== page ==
It’s winter time here in the U.S. Parts of the country are covered with snow and ice, and getting going in the morning can be tough.
Part of the morning ritual of a lot of folks during the winter is warming up the car. It may be covered with ice, or just plain cold, and it needs some time to get ready to go. Often this takes patience, especially when you’re in a hurry and running late. But it’s important and can improve the performance and life of your car.
So here’s the thing – when it comes to your work, are you really procrastinating or just getting warmed up?
I’m a reformed procrastinator, and have gone to great lengths not to slip-slide back into the hole of putting things off. But one thing I’ve learned is that there is a time to just be idle and let the engine get warmed up.
Lots of productivity gurus recommend jumping right into work – maybe writing first thing for example – before doing anything else. I’ve tried it, and it doesn’t work for me. You see, I need time to get warmed up in the morning. I’m honestly not procrastinating in the traditional sense, but need some time to ramp up into my day. How do I know I’m not just slacking? Because when I jump right in, most of what I produce is crap. But if I give myself time to get warmed up – have some coffee, check some feeds, read some mail – when I do get to work, I’m way more productive. I’m also much more focused.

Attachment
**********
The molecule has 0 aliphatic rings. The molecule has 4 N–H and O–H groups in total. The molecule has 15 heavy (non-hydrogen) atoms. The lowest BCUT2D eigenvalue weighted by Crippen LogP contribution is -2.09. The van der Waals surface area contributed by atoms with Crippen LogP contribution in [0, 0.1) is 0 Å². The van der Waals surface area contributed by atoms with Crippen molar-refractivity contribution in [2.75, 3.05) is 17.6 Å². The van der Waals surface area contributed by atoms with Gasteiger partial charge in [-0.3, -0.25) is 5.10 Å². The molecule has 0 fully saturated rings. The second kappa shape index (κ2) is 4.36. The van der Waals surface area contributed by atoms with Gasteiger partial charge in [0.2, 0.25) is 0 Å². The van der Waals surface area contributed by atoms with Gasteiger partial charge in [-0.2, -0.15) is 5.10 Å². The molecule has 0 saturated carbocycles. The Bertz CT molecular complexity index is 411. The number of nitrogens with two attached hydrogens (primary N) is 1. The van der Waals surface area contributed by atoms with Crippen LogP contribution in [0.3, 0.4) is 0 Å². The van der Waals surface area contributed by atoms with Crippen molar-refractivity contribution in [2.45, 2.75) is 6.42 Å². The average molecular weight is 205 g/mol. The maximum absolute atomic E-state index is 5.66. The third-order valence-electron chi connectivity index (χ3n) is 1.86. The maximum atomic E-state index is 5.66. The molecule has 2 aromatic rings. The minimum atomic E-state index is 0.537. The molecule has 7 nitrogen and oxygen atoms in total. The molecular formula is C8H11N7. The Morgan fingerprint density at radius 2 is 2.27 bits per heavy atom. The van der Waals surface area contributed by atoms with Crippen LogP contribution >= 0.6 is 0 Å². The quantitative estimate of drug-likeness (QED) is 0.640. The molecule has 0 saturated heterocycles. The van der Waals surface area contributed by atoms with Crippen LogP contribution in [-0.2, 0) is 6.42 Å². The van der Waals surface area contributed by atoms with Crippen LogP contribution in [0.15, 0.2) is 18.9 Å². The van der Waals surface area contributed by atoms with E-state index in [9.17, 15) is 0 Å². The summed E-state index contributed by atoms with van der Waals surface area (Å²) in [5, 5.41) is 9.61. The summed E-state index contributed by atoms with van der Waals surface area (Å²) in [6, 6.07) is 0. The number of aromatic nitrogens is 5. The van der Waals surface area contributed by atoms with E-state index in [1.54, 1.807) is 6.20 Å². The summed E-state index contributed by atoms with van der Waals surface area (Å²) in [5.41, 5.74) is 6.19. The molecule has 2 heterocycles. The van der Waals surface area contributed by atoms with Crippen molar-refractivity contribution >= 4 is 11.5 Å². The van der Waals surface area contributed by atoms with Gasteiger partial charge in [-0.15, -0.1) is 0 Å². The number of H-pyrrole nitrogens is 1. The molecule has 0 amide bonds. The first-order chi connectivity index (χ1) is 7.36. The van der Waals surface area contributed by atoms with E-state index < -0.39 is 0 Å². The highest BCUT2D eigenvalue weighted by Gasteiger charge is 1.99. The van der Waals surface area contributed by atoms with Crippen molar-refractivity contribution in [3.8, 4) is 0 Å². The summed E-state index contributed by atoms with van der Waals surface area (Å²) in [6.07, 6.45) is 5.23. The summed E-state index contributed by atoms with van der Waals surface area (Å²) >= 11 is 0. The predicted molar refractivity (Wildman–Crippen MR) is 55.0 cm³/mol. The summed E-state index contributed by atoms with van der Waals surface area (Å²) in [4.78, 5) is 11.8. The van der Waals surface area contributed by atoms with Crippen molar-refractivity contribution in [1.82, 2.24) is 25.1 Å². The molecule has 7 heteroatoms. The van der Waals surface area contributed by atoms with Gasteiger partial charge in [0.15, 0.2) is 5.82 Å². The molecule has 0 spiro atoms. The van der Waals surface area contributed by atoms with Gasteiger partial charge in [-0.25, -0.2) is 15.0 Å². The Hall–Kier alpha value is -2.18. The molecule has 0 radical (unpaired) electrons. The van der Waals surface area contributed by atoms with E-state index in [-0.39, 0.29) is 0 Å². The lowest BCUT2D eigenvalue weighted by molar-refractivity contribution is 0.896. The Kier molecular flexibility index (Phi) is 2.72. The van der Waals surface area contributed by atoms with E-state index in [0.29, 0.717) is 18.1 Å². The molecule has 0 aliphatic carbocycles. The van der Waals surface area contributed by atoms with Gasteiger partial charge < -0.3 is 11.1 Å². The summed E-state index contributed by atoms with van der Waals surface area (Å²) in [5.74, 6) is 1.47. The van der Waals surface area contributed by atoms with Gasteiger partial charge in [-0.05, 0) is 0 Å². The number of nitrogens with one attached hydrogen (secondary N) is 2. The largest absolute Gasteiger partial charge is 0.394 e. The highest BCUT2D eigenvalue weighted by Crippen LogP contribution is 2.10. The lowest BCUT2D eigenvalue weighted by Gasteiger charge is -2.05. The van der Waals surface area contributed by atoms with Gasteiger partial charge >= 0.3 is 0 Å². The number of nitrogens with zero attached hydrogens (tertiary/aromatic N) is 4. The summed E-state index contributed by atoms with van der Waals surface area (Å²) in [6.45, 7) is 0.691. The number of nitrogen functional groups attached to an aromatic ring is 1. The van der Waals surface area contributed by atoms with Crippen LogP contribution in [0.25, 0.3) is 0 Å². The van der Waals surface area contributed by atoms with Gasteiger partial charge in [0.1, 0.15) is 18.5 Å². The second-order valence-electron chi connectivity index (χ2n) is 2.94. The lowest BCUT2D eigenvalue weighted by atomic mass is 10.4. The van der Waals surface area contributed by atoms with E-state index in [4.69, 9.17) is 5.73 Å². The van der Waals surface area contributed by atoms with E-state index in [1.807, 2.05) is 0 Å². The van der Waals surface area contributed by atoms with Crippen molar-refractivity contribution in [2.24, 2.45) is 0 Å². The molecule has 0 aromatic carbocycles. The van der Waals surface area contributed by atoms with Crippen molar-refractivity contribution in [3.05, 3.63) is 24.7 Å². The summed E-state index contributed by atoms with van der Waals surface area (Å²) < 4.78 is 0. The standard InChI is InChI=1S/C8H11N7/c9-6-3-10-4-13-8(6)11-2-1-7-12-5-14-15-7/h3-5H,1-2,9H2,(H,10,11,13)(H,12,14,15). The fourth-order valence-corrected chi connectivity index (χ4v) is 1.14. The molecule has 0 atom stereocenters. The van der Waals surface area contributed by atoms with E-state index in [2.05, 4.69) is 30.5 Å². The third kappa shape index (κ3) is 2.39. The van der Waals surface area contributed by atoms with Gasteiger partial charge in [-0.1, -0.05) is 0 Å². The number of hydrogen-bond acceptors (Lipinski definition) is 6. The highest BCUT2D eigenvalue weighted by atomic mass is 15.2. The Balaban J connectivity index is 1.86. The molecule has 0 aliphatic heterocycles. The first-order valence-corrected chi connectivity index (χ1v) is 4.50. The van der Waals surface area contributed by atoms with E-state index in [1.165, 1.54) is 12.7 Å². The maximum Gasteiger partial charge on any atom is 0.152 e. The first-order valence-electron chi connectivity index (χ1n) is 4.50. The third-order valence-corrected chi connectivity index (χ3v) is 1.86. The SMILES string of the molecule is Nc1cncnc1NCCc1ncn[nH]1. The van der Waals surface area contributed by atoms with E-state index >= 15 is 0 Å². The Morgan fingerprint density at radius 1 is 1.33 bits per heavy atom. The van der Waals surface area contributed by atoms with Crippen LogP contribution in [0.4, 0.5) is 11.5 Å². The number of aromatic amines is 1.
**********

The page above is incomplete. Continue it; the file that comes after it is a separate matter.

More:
Now, of course, this goes against the thinking of “never checking email first” or jumping right into your next actions. So I had to come to grips with the fact that I just work differently. You have to be honest with yourself, because I could easily be procrastinating and making excuses.
The key is the work is getting done – usually ahead of schedule. So maybe you’re not slacking, but just taking time to get warmed up. Maybe you’re one of those that need to melt off the ice and clear the fog that accumulated over the night.
Only you know for sure.
Tony D. Clark writes, draws cartoons, designs software and websites, and spends a lot of time talking others into working from home, being creative, and doing what they love. His blog Success from the Nest helps people to design and run a home-based business that is in line with their unique gifts, values, personality, and world-view – all served up with humor and cartoons.
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